cezer "çapulcu" skonore

4/17/2013 3:57:34 AM

H-J Zierke: You are right. There are laws like that in some US states. Another example is the sodomy laws. Yet, no charges have been filed using these laws for a very long time. The states know if they charge anybody, the supreme court would strike these laws down for violating the constitution. The states keep them in the books but cannot use them against anybody. Conservative lawmakers object their removal from the books. Some want to use the sodomy laws against the acceptance of gay marriage.

Ameer Raschid

4/17/2013 12:55:54 AM

"World renown and "famous pianist" is given a suspended sentence for his silly comments insulting Islamic beliefs,and this is considered a shame for Turkey! What is a real shame is that atheists can claim the right of freedom of speech to ridicule and belittle and use their status to get public attention and notice by human rights defenders..Comments by those who are at least indifferent to the role of religious faith in society show a one sided critical approach in their defense of freedom.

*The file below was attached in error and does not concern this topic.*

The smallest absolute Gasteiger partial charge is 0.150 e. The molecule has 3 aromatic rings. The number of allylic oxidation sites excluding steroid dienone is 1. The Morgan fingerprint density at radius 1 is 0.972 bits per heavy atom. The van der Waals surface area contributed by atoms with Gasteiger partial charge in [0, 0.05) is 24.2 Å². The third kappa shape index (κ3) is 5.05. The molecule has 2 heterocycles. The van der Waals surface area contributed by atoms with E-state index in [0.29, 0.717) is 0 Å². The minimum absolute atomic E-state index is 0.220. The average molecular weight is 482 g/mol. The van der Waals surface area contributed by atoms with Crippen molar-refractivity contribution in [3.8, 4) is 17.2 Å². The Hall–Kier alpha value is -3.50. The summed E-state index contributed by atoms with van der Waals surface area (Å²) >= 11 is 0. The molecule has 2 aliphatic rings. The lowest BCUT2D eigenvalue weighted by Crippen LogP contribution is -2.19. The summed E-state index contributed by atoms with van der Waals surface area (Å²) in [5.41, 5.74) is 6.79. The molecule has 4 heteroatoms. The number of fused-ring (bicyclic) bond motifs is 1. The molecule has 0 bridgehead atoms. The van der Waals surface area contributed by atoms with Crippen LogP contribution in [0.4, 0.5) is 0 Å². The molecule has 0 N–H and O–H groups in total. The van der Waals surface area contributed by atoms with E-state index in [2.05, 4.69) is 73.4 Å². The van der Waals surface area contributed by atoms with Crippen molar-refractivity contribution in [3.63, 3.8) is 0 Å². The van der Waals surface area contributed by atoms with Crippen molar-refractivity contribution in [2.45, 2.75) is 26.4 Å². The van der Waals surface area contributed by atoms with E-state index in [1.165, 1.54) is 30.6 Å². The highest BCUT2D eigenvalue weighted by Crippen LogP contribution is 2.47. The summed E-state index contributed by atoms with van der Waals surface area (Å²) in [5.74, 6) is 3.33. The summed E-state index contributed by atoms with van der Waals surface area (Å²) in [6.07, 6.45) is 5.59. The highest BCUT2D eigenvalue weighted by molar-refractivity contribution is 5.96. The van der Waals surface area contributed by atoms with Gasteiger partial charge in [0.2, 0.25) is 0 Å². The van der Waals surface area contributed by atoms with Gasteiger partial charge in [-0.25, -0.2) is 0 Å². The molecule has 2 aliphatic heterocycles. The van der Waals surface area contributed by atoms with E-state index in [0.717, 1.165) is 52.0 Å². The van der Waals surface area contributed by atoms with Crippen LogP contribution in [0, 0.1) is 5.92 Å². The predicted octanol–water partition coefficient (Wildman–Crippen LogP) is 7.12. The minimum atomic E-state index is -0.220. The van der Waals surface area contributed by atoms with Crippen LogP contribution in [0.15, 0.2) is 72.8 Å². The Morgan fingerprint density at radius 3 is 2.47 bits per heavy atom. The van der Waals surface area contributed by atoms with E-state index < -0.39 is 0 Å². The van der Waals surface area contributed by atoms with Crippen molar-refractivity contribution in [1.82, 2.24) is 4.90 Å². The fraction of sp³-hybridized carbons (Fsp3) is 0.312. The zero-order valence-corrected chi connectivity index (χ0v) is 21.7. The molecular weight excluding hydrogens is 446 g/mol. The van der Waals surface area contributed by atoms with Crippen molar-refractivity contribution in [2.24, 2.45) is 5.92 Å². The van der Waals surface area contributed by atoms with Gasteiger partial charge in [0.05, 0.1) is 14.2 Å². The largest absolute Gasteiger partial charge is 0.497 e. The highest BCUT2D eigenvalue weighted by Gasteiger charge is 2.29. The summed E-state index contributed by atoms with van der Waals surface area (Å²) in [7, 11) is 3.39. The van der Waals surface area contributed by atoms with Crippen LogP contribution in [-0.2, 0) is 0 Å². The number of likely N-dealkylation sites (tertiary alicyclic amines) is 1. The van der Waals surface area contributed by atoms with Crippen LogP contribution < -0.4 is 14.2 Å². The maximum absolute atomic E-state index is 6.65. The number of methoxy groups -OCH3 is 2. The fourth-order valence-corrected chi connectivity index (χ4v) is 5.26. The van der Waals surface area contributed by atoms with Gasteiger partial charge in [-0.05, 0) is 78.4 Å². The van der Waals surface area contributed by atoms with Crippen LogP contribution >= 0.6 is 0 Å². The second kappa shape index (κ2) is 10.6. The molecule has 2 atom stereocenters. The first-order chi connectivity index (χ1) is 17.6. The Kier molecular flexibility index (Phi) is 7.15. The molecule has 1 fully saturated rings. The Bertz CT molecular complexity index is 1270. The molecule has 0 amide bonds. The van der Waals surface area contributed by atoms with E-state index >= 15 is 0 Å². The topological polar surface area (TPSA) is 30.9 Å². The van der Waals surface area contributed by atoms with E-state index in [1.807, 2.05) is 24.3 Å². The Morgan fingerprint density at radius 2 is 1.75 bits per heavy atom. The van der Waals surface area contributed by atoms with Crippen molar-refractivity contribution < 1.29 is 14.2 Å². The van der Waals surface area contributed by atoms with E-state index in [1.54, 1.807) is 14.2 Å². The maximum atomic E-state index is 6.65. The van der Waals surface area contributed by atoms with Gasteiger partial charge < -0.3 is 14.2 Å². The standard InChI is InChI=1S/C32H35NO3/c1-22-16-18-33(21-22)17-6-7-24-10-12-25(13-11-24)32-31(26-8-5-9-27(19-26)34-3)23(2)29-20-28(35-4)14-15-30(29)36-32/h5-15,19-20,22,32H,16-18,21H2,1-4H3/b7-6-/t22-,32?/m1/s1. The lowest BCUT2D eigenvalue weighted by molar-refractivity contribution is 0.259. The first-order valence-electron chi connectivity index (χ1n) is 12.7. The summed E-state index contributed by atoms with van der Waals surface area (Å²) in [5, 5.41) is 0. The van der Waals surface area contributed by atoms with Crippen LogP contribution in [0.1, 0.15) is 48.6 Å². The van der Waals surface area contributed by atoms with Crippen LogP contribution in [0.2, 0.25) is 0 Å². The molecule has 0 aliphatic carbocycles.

4/16/2013 11:18:26 PM

With reference to the last sentence, it is most obvious and or tacit that if Mr. Say leaves Turkey, it will most certainly not be due to his avoidance of a jail term. It will however be due to his need to exist in a place where freedom of speech and freedom of expression are valued and respected rather than suppressed by an anachronistic and malicious judiciary system. Regards

Hans-Joachim "Terrorist" Zierke

4/16/2013 8:40:50 PM

US Obserer: "Whoever willfully blasphemes the holy name of God by denying, cursing or contumeliously reproaching God … shall be punished by imprisonment …" That's from the Massachusetts General Laws. Christian Churches have been as oppressive as Islam. The only difference is: We have won our fights and no longer allow it to happen.

ismail demir

4/16/2013 7:41:33 PM